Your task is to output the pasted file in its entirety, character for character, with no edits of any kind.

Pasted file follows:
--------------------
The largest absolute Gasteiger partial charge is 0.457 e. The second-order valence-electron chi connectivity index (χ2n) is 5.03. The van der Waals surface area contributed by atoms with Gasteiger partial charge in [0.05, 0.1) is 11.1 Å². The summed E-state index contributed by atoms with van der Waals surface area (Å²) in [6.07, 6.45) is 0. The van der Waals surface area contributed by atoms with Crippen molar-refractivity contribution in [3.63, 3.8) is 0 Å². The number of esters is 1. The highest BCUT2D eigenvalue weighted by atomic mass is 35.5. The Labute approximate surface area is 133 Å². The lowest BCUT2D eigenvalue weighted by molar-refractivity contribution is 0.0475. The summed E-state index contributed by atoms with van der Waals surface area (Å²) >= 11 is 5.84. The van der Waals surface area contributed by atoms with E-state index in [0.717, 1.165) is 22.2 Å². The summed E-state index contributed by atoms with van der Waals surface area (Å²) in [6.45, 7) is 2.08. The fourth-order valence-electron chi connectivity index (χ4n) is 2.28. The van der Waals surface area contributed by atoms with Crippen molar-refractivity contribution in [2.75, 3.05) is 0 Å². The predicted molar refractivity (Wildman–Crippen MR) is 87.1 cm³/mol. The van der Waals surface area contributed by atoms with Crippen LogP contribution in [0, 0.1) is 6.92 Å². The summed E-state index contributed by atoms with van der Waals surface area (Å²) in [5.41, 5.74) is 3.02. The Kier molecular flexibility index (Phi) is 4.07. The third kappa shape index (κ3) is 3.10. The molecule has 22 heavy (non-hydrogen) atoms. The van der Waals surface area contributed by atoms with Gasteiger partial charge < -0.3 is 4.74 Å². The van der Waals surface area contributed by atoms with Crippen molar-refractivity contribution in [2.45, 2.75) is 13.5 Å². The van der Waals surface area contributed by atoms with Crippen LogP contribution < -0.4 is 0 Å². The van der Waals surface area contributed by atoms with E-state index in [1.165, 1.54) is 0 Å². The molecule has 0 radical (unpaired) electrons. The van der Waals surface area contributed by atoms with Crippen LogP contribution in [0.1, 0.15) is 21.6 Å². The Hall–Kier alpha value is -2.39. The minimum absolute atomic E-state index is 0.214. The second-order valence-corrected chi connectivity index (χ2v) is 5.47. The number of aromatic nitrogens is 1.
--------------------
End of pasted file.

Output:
The largest absolute Gasteiger partial charge is 0.457 e. The second-order valence-electron chi connectivity index (χ2n) is 5.03. The van der Waals surface area contributed by atoms with Gasteiger partial charge in [0.05, 0.1) is 11.1 Å². The summed E-state index contributed by atoms with van der Waals surface area (Å²) in [6.07, 6.45) is 0. The van der Waals surface area contributed by atoms with Crippen molar-refractivity contribution in [3.63, 3.8) is 0 Å². The number of esters is 1. The highest BCUT2D eigenvalue weighted by atomic mass is 35.5. The Labute approximate surface area is 133 Å². The lowest BCUT2D eigenvalue weighted by molar-refractivity contribution is 0.0475. The summed E-state index contributed by atoms with van der Waals surface area (Å²) >= 11 is 5.84. The van der Waals surface area contributed by atoms with E-state index in [0.717, 1.165) is 22.2 Å². The summed E-state index contributed by atoms with van der Waals surface area (Å²) in [6.45, 7) is 2.08. The fourth-order valence-electron chi connectivity index (χ4n) is 2.28. The van der Waals surface area contributed by atoms with Crippen molar-refractivity contribution in [2.75, 3.05) is 0 Å². The predicted molar refractivity (Wildman–Crippen MR) is 87.1 cm³/mol. The van der Waals surface area contributed by atoms with Crippen LogP contribution in [0, 0.1) is 6.92 Å². The summed E-state index contributed by atoms with van der Waals surface area (Å²) in [5.41, 5.74) is 3.02. The Kier molecular flexibility index (Phi) is 4.07. The third kappa shape index (κ3) is 3.10. The molecule has 22 heavy (non-hydrogen) atoms. The van der Waals surface area contributed by atoms with Gasteiger partial charge < -0.3 is 4.74 Å². The van der Waals surface area contributed by atoms with Crippen molar-refractivity contribution in [2.45, 2.75) is 13.5 Å². The van der Waals surface area contributed by atoms with Crippen LogP contribution < -0.4 is 0 Å². The van der Waals surface area contributed by atoms with E-state index in [1.165, 1.54) is 0 Å². The molecule has 0 radical (unpaired) electrons. The van der Waals surface area contributed by atoms with Crippen LogP contribution in [0.1, 0.15) is 21.6 Å². The Hall–Kier alpha value is -2.39. The minimum absolute atomic E-state index is 0.214. The second-order valence-corrected chi connectivity index (χ2v) is 5.47. The number of aromatic nitrogens is 1.